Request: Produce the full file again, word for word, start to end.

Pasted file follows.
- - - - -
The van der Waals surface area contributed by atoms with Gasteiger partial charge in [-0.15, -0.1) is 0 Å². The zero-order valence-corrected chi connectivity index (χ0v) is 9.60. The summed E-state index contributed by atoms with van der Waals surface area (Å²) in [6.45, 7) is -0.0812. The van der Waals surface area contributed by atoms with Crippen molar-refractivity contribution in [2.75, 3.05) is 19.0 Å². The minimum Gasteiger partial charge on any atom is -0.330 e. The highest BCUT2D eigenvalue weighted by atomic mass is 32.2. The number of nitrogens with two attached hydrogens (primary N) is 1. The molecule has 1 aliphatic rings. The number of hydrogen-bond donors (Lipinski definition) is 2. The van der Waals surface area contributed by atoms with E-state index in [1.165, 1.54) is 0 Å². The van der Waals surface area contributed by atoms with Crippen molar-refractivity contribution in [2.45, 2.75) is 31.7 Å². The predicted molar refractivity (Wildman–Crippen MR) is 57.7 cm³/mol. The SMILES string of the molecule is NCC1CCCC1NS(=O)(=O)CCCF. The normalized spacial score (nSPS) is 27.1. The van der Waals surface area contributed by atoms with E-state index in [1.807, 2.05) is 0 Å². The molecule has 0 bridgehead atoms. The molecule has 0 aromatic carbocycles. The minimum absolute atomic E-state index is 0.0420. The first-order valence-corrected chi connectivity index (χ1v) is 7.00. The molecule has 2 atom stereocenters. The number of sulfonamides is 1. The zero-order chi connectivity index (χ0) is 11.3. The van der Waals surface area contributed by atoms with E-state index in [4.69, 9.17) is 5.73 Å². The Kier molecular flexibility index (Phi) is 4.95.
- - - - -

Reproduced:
The van der Waals surface area contributed by atoms with Gasteiger partial charge in [-0.15, -0.1) is 0 Å². The zero-order valence-corrected chi connectivity index (χ0v) is 9.60. The summed E-state index contributed by atoms with van der Waals surface area (Å²) in [6.45, 7) is -0.0812. The van der Waals surface area contributed by atoms with Crippen molar-refractivity contribution in [2.75, 3.05) is 19.0 Å². The minimum Gasteiger partial charge on any atom is -0.330 e. The highest BCUT2D eigenvalue weighted by atomic mass is 32.2. The number of nitrogens with two attached hydrogens (primary N) is 1. The molecule has 1 aliphatic rings. The number of hydrogen-bond donors (Lipinski definition) is 2. The van der Waals surface area contributed by atoms with E-state index in [1.165, 1.54) is 0 Å². The van der Waals surface area contributed by atoms with Crippen molar-refractivity contribution in [2.45, 2.75) is 31.7 Å². The predicted molar refractivity (Wildman–Crippen MR) is 57.7 cm³/mol. The SMILES string of the molecule is NCC1CCCC1NS(=O)(=O)CCCF. The normalized spacial score (nSPS) is 27.1. The van der Waals surface area contributed by atoms with E-state index in [1.807, 2.05) is 0 Å². The molecule has 0 bridgehead atoms. The molecule has 0 aromatic carbocycles. The minimum absolute atomic E-state index is 0.0420. The first-order valence-corrected chi connectivity index (χ1v) is 7.00. The molecule has 2 atom stereocenters. The number of sulfonamides is 1. The zero-order chi connectivity index (χ0) is 11.3. The van der Waals surface area contributed by atoms with E-state index in [4.69, 9.17) is 5.73 Å². The Kier molecular flexibility index (Phi) is 4.95.